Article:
I was giddy when Matt Grow, Rick Turley, and Ron Esplin gave the first public details regarding the Nauvoo Council of Fifty minutes. I remained so the entire time, though blended with waves of confusion, and surprise. It all makes sense really; the minutes could hardly have lived up to expectation. While the minutes remained in the archives of the First Presidency there appears to have been little effort to explore them. In their absence, scholars used what was available (enough to get us in trouble it would seem) to synthesize narratives and descriptions of the Council, its activities and designs. The best work has generally been recognized to be by Andrew F. Ehat and D. Michael Quinn [fn 1]. That is all now deprecated.
Come to find out, there isn’t anything in the minutes on the “last charge.” Nothing on polygamy. There is nothing indicating the anointing of Joseph Smith as King by the Council. The original revelation on the name of the council isn’t even dated to 1842. There will surely be a lot of interesting details to be learned. It appears, however, that there isn’t really anything sensational. I might even argue several decades from now, that it was the Manuscript Revelation Book 1 that was the single most important newly available document.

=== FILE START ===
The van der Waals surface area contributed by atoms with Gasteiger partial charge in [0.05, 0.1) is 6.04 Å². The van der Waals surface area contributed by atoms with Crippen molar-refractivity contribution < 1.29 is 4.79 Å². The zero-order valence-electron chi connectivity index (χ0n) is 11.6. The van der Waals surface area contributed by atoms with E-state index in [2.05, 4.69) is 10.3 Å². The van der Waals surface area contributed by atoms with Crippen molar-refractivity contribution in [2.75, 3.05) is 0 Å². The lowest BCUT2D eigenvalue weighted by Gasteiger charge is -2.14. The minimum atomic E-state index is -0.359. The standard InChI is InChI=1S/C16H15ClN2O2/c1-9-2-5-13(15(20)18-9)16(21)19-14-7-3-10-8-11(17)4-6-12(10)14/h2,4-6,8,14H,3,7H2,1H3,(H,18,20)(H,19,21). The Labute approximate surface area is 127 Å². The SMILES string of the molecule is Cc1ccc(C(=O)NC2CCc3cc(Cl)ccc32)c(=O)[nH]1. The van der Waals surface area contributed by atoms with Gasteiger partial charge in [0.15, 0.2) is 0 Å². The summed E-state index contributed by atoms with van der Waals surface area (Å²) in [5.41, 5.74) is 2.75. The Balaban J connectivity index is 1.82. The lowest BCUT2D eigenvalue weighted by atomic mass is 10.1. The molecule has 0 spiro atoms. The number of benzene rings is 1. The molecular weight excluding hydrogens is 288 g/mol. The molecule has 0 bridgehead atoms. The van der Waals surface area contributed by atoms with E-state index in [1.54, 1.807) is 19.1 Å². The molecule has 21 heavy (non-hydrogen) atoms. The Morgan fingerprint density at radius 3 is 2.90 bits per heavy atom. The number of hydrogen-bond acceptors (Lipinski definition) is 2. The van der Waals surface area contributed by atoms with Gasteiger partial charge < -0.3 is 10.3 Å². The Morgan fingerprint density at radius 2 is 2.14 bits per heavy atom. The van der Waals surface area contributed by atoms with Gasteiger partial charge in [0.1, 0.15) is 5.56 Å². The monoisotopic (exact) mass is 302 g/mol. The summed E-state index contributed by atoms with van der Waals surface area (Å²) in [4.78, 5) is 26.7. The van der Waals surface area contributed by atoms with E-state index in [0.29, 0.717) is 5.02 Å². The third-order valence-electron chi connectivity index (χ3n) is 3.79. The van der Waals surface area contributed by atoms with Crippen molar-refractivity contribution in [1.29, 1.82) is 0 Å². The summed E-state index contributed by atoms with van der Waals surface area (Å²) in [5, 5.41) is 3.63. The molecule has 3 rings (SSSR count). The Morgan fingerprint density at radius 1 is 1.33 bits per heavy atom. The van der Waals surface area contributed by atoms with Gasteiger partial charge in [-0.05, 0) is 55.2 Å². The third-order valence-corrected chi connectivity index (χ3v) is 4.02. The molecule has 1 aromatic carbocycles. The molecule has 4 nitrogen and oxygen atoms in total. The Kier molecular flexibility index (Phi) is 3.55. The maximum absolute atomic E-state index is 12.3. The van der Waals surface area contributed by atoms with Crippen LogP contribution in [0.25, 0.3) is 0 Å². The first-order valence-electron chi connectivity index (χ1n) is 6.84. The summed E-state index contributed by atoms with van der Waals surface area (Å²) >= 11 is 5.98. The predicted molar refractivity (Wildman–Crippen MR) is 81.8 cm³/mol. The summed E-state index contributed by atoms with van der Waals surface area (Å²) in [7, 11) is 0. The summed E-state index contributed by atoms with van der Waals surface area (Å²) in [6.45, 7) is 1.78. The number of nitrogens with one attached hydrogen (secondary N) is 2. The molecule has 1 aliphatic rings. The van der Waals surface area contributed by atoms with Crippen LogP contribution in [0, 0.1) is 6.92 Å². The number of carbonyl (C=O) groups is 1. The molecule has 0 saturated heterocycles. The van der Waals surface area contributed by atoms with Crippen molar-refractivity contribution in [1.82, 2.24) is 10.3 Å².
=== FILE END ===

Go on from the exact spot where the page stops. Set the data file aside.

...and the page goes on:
I sat next to one of the editors of the Minutes, and he was reliably tight lipped. I appreciate that. I know he was wearied by the questions. The document will be available soon enough. My initial questions, and the ones that have multiplied and magnified since that session ended revolve around John Taylor. He was, if anything, fidelis textus. He was not beyond innovation, but he sought the authentic experience, whether by reading the canonical texts or by the memories of those who lived with Joseph Smith. And I imagine that this is far beyond the realm of the JSPP.
Perhaps the most enlightening anecdotes related to the uncertainty and mystery that arose among the minutes’ caretakers, simply with the lack of context. The unknown can be destabilizing. This time, however, it appears that it is the sensational that is destabilized.
- Quinn, D. M., “The Council of Fifty and Its Members, 1844 to 1945,” BYU Studies 20, no. 2 (1980).
- Ehat, A. F., “‘It Seems Like Heaven Began on Earth': Joseph Smith and the Constitution of the Kingdom of God,” BYU Studies 20 no. 3 (1980).
- Ehat, A. F., “Joseph Smith’s Introduction of Temple Ordinances and the 1844 Succession Question” (MA thesis, Brigham Young University, 1982).
- Quinn, D. M. (1994) The Mormon Hierarchy: Origins of Power (Salt Lake City: Signature Books in association with Smith Research Associates, 1994).